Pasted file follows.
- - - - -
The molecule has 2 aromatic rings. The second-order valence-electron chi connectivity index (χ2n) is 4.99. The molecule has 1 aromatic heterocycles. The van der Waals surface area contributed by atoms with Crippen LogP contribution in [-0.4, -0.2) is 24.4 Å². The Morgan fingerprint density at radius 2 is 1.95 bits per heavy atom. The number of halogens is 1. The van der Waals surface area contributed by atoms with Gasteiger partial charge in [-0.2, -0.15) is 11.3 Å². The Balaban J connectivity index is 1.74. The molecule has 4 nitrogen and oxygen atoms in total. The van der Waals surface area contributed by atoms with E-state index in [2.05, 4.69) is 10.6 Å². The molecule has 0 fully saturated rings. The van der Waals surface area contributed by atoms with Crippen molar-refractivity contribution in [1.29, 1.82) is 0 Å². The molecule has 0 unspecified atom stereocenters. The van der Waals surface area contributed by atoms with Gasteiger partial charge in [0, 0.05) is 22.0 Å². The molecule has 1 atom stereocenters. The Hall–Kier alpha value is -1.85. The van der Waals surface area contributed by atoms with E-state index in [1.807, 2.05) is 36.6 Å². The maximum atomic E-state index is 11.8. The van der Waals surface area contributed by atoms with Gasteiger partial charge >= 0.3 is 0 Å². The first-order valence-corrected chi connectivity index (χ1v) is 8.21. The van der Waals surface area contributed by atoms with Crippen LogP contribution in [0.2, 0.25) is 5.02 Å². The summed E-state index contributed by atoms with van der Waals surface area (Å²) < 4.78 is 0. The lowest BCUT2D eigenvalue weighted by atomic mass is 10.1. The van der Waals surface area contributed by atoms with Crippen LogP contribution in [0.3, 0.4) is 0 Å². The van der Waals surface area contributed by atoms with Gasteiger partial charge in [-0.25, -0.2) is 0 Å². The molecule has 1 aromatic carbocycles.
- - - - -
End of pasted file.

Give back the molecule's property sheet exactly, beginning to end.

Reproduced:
The molecule has 2 aromatic rings. The second-order valence-electron chi connectivity index (χ2n) is 4.99. The molecule has 1 aromatic heterocycles. The van der Waals surface area contributed by atoms with Crippen LogP contribution in [-0.4, -0.2) is 24.4 Å². The Morgan fingerprint density at radius 2 is 1.95 bits per heavy atom. The number of halogens is 1. The van der Waals surface area contributed by atoms with Gasteiger partial charge in [-0.2, -0.15) is 11.3 Å². The Balaban J connectivity index is 1.74. The molecule has 4 nitrogen and oxygen atoms in total. The van der Waals surface area contributed by atoms with E-state index in [2.05, 4.69) is 10.6 Å². The molecule has 0 fully saturated rings. The van der Waals surface area contributed by atoms with Crippen molar-refractivity contribution in [1.29, 1.82) is 0 Å². The molecule has 0 unspecified atom stereocenters. The van der Waals surface area contributed by atoms with Gasteiger partial charge in [0, 0.05) is 22.0 Å². The molecule has 1 atom stereocenters. The Hall–Kier alpha value is -1.85. The van der Waals surface area contributed by atoms with E-state index in [1.807, 2.05) is 36.6 Å². The maximum atomic E-state index is 11.8. The van der Waals surface area contributed by atoms with Gasteiger partial charge >= 0.3 is 0 Å². The first-order valence-corrected chi connectivity index (χ1v) is 8.21. The van der Waals surface area contributed by atoms with Crippen LogP contribution in [0.2, 0.25) is 5.02 Å². The summed E-state index contributed by atoms with van der Waals surface area (Å²) < 4.78 is 0. The lowest BCUT2D eigenvalue weighted by atomic mass is 10.1. The van der Waals surface area contributed by atoms with Crippen LogP contribution in [0.3, 0.4) is 0 Å². The van der Waals surface area contributed by atoms with Gasteiger partial charge in [-0.25, -0.2) is 0 Å². The molecule has 1 aromatic carbocycles.